Aquaponics, the combination of hydroponics and aquaculture into one growing system, is a controlled environment production system that potentially has increased environmental and consumer benefits over traditional production methods. There are many different ways to configure aquaponics systems that include different fish species, water circulation, lighting, plant species/density, and more. We tested three cultivars of lettuce, a common aquaponically produced crop, for yield in multiple aquaponic systems and conditions over a 13-month period in Minnesota. Four different aquaponic configurations and four types of fish were tested over the course of the experiment. There was no addition of supplemental nutrients to the systems to evaluate the differences between treatments and set a baseline. There was no difference in yield between lettuce produced aquaponically and those grown in soilless medium. However, there was a difference in yield between lettuce grown with different fish treatments. The tilapia treatment produced higher average yield than yellow perch. There was a difference between cultivars, with higher average yield from loose-leaf bunch cultivars (Salanova, Skyphos) than the bibb type (Rex). Average yield for all but one treatment was above that of reported commercial field production, making lettuce a competitive aquaponic crop in most systems.
Marie Abbey, Neil O. Anderson, Chengyan Yue, Michele Schermann, Nicholas Phelps, Paul Venturelli, and Zata Vickers
Chengyan Yue, Zata Vickers, Jingjing Wang, Neil O. Anderson, Lauren Wisdorf, Jenna Brady, Michele Schermann, Nicholas Phelps, and Paul Venturelli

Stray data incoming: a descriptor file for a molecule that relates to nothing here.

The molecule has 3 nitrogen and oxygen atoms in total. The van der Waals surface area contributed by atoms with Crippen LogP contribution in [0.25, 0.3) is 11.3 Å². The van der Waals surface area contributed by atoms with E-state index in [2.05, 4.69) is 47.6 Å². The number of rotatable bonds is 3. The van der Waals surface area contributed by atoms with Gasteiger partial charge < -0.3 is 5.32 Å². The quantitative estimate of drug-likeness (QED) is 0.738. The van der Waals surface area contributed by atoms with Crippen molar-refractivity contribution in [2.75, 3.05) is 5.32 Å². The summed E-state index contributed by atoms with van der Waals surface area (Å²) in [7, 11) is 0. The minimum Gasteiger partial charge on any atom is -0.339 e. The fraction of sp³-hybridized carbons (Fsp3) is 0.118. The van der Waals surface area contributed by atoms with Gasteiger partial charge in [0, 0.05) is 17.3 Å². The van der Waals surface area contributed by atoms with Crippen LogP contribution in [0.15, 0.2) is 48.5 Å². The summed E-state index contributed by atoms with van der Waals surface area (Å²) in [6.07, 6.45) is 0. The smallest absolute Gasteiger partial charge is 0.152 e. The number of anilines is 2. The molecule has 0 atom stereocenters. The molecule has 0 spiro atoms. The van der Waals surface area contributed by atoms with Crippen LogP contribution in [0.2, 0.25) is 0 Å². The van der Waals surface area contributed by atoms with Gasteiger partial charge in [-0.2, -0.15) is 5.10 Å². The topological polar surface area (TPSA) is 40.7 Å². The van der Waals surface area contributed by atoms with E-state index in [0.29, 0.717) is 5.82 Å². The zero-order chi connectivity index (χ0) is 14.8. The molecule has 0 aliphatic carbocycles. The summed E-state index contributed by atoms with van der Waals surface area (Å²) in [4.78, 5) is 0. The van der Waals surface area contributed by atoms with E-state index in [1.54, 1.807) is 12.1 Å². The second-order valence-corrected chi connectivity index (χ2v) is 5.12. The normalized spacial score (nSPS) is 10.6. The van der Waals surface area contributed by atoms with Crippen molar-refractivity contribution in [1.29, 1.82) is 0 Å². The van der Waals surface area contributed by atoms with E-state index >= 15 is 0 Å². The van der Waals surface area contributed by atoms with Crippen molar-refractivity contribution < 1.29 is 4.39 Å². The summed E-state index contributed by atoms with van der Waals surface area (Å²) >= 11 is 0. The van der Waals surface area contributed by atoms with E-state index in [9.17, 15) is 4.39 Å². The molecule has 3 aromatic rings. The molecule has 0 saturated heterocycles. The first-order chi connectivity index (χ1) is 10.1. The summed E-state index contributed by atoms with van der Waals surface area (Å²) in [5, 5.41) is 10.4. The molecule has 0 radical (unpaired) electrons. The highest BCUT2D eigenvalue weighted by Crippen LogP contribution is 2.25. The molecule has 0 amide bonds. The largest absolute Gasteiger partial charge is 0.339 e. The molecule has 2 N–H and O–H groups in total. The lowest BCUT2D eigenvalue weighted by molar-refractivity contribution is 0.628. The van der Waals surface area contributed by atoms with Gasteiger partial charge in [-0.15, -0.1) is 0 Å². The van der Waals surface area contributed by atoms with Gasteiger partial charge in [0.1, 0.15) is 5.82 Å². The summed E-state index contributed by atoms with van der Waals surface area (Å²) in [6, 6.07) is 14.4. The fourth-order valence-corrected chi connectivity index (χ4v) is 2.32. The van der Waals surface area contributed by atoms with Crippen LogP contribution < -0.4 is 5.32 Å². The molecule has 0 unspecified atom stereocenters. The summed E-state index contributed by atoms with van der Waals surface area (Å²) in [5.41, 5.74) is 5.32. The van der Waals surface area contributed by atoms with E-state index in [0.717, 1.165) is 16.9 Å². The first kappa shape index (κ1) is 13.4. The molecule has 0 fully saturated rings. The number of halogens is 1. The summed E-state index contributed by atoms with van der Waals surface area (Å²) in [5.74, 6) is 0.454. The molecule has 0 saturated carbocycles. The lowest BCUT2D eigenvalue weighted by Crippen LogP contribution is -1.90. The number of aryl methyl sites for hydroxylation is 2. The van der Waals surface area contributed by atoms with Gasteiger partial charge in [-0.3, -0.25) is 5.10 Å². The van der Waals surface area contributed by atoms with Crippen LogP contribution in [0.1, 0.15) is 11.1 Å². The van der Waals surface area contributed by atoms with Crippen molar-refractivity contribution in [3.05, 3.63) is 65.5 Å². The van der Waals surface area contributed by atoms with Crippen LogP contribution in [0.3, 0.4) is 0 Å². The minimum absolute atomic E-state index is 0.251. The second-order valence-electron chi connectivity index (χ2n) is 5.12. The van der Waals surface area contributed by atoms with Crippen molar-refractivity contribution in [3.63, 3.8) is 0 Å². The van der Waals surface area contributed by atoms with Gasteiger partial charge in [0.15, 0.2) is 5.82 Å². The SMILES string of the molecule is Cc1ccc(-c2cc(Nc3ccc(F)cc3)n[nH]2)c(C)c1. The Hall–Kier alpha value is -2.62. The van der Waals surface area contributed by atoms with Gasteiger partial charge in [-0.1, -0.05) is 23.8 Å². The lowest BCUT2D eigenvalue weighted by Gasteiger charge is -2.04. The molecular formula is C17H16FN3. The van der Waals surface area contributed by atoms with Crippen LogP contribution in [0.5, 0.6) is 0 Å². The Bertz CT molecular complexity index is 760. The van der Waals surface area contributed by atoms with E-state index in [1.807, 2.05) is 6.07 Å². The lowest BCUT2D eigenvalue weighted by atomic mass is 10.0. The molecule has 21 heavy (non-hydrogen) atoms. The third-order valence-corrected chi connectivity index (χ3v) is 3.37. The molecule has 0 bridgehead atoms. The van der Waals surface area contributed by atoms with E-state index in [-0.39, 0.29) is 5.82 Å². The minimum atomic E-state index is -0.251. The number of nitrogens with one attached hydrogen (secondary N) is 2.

The present study systematically investigated the effects of warehouse and greenhouse aquaponic growing conditions on consumer acceptability of different basil cultivars. A total of 105 consumers rated their liking of three basil cultivars (Nufar, Genovese, and Eleonora), each grown in three conditions (aquaponically in a greenhouse, aquaponically in a warehouse, both with Cyprinus carpio, Koi fish, and grown in soilless medium). We used linear random effect models to investigate consumer preferences for attributes of basil plants grown in different environments by controlling for individual-specific random effects. Participants generally liked the soilless medium–grown and greenhouse aquaponically grown basil plants more than the warehouse aquaponically grown plants. The soilless medium–grown basil had the highest appearance liking and flavor intensity, followed by the greenhouse aquaponic grown and then by the warehouse aquaponic grown. Aquaponically grown cultivars were rated less bitter than soilless medium–grown cultivars.